for many offenses, both criminal and civil, a person's drivers license will be suspended as a part of the punishment – even before conviction.<">
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Driving on a Suspended License Scam

Posted on:1/27/2011
The government considers driving to be a privilege which they can revoke at any time. For many offenses, both criminal and civil, a person's drivers license will be suspended as a part of the punishment – even before conviction.


 

 

The government considers driving to be a privilege which they can revoke at any time.  For many offenses, both criminal and civil, a person's drivers license will be suspended as a part of the punishment – even before conviction.  For instance, a person accused of drunk driving, who has a warrant out for their arrest, or who owes back taxes can have their driving privileges suspended until the matter if cleared.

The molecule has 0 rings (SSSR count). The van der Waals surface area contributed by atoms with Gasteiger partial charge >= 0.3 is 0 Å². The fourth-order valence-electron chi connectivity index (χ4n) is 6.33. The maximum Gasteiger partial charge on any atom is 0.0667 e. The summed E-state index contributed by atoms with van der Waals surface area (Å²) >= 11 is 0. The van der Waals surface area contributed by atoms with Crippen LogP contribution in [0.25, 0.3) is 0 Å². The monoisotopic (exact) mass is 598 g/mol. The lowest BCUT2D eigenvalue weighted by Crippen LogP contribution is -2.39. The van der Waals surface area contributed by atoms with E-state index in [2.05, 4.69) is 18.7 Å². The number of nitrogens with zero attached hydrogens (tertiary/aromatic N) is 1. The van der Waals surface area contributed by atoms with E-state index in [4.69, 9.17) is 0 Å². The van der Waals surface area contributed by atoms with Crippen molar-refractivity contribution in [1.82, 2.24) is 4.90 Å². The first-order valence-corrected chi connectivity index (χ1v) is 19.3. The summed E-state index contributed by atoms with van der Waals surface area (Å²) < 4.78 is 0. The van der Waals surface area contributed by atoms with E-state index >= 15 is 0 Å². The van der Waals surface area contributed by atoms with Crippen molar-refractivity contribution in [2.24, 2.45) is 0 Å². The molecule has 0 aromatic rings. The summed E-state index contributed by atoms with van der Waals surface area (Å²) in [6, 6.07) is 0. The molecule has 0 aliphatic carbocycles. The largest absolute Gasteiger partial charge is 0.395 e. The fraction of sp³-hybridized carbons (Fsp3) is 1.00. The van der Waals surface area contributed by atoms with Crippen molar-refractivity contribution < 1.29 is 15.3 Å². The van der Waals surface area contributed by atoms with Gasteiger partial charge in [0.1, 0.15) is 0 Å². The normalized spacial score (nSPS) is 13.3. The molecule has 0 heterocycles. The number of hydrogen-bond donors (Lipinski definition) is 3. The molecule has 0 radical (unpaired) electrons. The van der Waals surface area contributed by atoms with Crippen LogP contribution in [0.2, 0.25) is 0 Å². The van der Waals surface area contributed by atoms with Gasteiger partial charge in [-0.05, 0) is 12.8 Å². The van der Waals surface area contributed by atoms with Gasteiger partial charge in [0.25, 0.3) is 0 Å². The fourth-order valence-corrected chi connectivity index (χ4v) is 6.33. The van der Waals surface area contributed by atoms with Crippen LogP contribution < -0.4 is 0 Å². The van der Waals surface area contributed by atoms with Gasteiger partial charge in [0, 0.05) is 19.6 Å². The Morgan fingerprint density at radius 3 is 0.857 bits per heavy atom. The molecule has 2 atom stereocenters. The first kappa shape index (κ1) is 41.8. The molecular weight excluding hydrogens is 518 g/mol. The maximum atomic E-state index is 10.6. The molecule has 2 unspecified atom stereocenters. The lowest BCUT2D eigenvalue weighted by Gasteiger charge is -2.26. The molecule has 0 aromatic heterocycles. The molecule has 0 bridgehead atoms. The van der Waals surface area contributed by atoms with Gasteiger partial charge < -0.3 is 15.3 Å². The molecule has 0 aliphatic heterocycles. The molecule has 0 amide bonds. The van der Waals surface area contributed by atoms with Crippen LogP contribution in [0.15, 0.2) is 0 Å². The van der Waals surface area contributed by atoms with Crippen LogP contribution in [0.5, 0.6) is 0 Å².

In essence, this forces a person to go without the use of their vehicle until they've satisfied the state that they are innocent.  The punishment of not being able to drive is imposed even without proof of guilt.  This throws “innocent until proven guilty” on its ear.

 

A person who is caught driving on a suspended/revoked license is, in most states, guilty of a misdemeanor crime.  That is punishable by fine, jail, and often the vehicle will be confiscated until the matter is resolved – resulting in even more fines to get the vehicle out of lockup.

 

Fines and possible jail time vary by state, but most are in the $500-$1,000 range and/or up to six months in jail.  Often, if convicted, the person's license will be suspended for an even longer period as well.

 

All for not paying a parking ticket, being accused of (but not convicted of) a DUI, or any of a number of crimes and infractions that are often not required to be proven for the license to be revoked. 

 

The government says that, even though you are required to purchase your own vehicle, pay taxes to maintain roads, and pay further taxes to register your vehicle, your ability to drive that vehicle on the roads you've paid for is subject to their discretion and can be suspended or denied at any time. 

 

Is that justice?


  
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